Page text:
November 14, 2011

Hello.  We haven’t met.  I’m Jaded.

Unfortunately, when you work in a specialized field and deal with so many diagnoses, ethics, symptoms, clinical interventions and realizations, it’s difficult to suspend disbelief in instances when your education knows better.

I finished the book Sing You Home by Jodi Picoult, about fifteen minutes ago.  In short, the book is about the struggles of three individuals, told from each of their perspectives, regarding spirituality, gay marriage, divorce and a custody battle over frozen embryos.  It “stars” Zoe, a 40 year-old Rhode Island-based music therapist.  For this book, Jodi Picoult did loads of research on many subjects including music therapy (Berklee shout-out!) and for the most part, it was accurate and interesting, but I have a small bone to pick.

As a freelance, contracting music therapist (like Zoe) I completely understand the fractured work days, the ethics issues and the instability this type of employment can sometimes necessitate.  Howevah…I know many, many music therapists, and most do not work with seven different populations over the course of a work week.  Having done my required 1040-hour post-coursework internship in a place where I feel like I worked with almost every population, I came out of that experience knowing what I wanted to focus on the most.  Most of my MT friends and colleagues work with one or two populations which leads me to believe that the “average” freelance music therapist has a couple of preferred populations and sticks with them for the most part.

Zoe isn’t an “average” music therapist though… She works in burn units, NICUs, in Pediatric Oncology, in general medical settings with all ages, in nursing homes, with autistic kids, with suicidal teenagers, and also played music at the time of death for at least one family.  Something about this screams: “I’m trying to force as much about music therapy as I possible can in the space of nearly 500 pages!”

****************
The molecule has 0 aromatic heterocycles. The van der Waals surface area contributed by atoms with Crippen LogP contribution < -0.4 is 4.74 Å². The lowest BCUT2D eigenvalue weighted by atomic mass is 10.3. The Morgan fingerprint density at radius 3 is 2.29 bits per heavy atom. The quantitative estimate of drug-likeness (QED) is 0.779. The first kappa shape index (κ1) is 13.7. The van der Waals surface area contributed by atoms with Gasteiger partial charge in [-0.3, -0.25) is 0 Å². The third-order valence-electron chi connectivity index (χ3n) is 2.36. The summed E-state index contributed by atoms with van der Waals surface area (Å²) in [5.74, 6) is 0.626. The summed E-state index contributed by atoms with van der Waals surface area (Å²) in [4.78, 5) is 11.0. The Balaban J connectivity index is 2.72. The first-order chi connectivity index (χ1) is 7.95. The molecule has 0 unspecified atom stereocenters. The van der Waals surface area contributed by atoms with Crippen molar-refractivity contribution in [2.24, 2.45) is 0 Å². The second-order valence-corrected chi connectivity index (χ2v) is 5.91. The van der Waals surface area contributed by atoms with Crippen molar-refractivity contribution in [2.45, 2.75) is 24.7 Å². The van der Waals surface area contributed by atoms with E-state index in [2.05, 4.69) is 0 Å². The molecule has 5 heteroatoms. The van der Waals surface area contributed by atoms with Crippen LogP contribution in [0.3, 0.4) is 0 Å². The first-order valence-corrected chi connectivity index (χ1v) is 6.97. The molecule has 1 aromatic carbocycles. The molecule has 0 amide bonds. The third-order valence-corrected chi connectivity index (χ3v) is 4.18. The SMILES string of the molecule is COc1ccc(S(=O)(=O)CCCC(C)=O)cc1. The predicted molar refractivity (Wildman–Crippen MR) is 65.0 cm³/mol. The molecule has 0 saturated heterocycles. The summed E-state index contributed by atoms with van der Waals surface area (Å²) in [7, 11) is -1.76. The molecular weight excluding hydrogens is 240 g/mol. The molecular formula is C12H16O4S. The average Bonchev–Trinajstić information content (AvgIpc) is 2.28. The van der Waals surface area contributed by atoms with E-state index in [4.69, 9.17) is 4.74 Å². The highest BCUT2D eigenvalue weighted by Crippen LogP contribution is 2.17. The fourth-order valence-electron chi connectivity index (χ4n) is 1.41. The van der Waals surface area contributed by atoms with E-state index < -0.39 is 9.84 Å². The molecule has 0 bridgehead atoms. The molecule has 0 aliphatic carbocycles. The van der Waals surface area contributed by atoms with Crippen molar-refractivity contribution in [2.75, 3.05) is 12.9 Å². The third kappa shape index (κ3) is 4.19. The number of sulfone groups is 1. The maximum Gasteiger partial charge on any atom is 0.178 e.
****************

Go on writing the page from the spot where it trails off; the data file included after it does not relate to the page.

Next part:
I think part of what threw me off is that Jodi Picoult did some of her research in Boston, and I was aware of her work with area music therapists while it was happening.  I know almost all of the music therapists named in her “Acknowledgments” and I also know that one of them is THE music therapist at Shriner’s Hospital (which specifically deals with burn victims).  Another two of them work with kids with autism, and four were my professors when I was at Berklee.  I know too much!

I’m sure someone reading about music therapy for the first time has no idea that this is the case, but I do, and it was very discouraging and distracting.  I actually had a really hard time getting through the first chapter (I put it down and picked it back up probably six times before continuing to read) because it seemed like Picoult was trying too hard to explain MT to the general public. Don’t get me wrong, we need all the help we can get, as most people think we’re volunteers, and either don’t know what music therapy is, or think it’s a new age-y crock, despite decades of research and almost 70 years of music therapy as a legitimate field with a requisite of at least a Bachelor’s Degree to practice.  BUT it still seemed forced.  And then I realized this jaded thinking is a pattern with me.